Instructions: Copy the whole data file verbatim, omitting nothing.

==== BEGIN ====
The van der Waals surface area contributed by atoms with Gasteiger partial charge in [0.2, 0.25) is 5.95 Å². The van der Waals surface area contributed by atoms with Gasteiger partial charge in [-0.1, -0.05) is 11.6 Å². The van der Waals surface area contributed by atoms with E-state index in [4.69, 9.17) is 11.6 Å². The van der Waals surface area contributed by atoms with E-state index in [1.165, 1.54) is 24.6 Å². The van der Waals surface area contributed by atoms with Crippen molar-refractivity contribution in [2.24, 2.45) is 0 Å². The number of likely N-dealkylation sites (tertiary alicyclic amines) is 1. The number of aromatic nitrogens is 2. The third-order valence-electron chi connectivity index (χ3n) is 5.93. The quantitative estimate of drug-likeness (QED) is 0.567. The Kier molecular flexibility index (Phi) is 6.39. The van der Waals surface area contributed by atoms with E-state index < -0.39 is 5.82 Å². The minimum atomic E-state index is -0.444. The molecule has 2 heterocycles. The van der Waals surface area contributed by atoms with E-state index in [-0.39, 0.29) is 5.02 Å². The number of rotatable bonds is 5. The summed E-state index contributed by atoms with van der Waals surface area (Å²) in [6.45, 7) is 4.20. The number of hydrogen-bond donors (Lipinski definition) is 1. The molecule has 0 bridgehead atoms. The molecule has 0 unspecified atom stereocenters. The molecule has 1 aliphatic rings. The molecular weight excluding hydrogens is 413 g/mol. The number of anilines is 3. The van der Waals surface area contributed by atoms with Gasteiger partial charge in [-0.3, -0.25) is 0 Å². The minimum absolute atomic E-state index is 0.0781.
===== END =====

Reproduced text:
The van der Waals surface area contributed by atoms with Gasteiger partial charge in [0.2, 0.25) is 5.95 Å². The van der Waals surface area contributed by atoms with Gasteiger partial charge in [-0.1, -0.05) is 11.6 Å². The van der Waals surface area contributed by atoms with E-state index in [4.69, 9.17) is 11.6 Å². The van der Waals surface area contributed by atoms with E-state index in [1.165, 1.54) is 24.6 Å². The van der Waals surface area contributed by atoms with Crippen molar-refractivity contribution in [2.24, 2.45) is 0 Å². The number of likely N-dealkylation sites (tertiary alicyclic amines) is 1. The number of aromatic nitrogens is 2. The third-order valence-electron chi connectivity index (χ3n) is 5.93. The quantitative estimate of drug-likeness (QED) is 0.567. The Kier molecular flexibility index (Phi) is 6.39. The van der Waals surface area contributed by atoms with E-state index < -0.39 is 5.82 Å². The minimum atomic E-state index is -0.444. The molecule has 2 heterocycles. The van der Waals surface area contributed by atoms with E-state index in [-0.39, 0.29) is 5.02 Å². The number of rotatable bonds is 5. The summed E-state index contributed by atoms with van der Waals surface area (Å²) in [6.45, 7) is 4.20. The number of hydrogen-bond donors (Lipinski definition) is 1. The molecule has 0 bridgehead atoms. The molecule has 0 unspecified atom stereocenters. The molecule has 1 aliphatic rings. The molecular weight excluding hydrogens is 413 g/mol. The number of anilines is 3. The van der Waals surface area contributed by atoms with Gasteiger partial charge in [-0.3, -0.25) is 0 Å². The minimum absolute atomic E-state index is 0.0781.